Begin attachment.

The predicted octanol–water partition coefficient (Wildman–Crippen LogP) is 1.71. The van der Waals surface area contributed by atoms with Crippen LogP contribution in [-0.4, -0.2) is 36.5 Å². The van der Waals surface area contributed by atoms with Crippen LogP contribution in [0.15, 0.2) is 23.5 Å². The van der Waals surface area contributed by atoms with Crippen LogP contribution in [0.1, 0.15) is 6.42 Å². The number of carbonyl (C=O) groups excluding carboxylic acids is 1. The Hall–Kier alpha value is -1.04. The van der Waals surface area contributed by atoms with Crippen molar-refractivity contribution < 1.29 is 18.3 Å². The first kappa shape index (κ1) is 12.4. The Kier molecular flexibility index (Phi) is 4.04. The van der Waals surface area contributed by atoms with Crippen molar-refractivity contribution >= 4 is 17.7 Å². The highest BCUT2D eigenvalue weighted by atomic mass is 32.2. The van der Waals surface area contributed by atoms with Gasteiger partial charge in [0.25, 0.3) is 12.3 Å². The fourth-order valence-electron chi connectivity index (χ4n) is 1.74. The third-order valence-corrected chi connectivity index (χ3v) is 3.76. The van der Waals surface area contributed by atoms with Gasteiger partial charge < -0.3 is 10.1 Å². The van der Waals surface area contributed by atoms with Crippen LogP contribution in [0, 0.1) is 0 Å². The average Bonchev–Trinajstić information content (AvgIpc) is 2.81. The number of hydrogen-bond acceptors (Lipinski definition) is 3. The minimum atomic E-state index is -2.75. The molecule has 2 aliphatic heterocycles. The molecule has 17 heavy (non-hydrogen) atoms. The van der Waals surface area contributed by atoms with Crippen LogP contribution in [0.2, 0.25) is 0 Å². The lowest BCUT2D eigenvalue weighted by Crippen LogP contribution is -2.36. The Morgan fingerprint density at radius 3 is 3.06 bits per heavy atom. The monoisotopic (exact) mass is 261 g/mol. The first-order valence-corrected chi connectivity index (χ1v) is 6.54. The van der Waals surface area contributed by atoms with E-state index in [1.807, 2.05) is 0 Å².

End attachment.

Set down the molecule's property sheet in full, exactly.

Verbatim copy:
The predicted octanol–water partition coefficient (Wildman–Crippen LogP) is 1.71. The van der Waals surface area contributed by atoms with Crippen LogP contribution in [-0.4, -0.2) is 36.5 Å². The van der Waals surface area contributed by atoms with Crippen LogP contribution in [0.15, 0.2) is 23.5 Å². The van der Waals surface area contributed by atoms with Crippen LogP contribution in [0.1, 0.15) is 6.42 Å². The number of carbonyl (C=O) groups excluding carboxylic acids is 1. The Hall–Kier alpha value is -1.04. The van der Waals surface area contributed by atoms with Crippen molar-refractivity contribution < 1.29 is 18.3 Å². The first kappa shape index (κ1) is 12.4. The Kier molecular flexibility index (Phi) is 4.04. The van der Waals surface area contributed by atoms with Crippen molar-refractivity contribution >= 4 is 17.7 Å². The highest BCUT2D eigenvalue weighted by atomic mass is 32.2. The van der Waals surface area contributed by atoms with Gasteiger partial charge in [0.25, 0.3) is 12.3 Å². The fourth-order valence-electron chi connectivity index (χ4n) is 1.74. The third-order valence-corrected chi connectivity index (χ3v) is 3.76. The van der Waals surface area contributed by atoms with Gasteiger partial charge < -0.3 is 10.1 Å². The van der Waals surface area contributed by atoms with Crippen LogP contribution in [0, 0.1) is 0 Å². The average Bonchev–Trinajstić information content (AvgIpc) is 2.81. The number of hydrogen-bond acceptors (Lipinski definition) is 3. The minimum atomic E-state index is -2.75. The molecule has 2 aliphatic heterocycles. The molecule has 17 heavy (non-hydrogen) atoms. The van der Waals surface area contributed by atoms with Crippen LogP contribution in [0.2, 0.25) is 0 Å². The lowest BCUT2D eigenvalue weighted by Crippen LogP contribution is -2.36. The Morgan fingerprint density at radius 3 is 3.06 bits per heavy atom. The monoisotopic (exact) mass is 261 g/mol. The first-order valence-corrected chi connectivity index (χ1v) is 6.54. The van der Waals surface area contributed by atoms with E-state index in [1.807, 2.05) is 0 Å².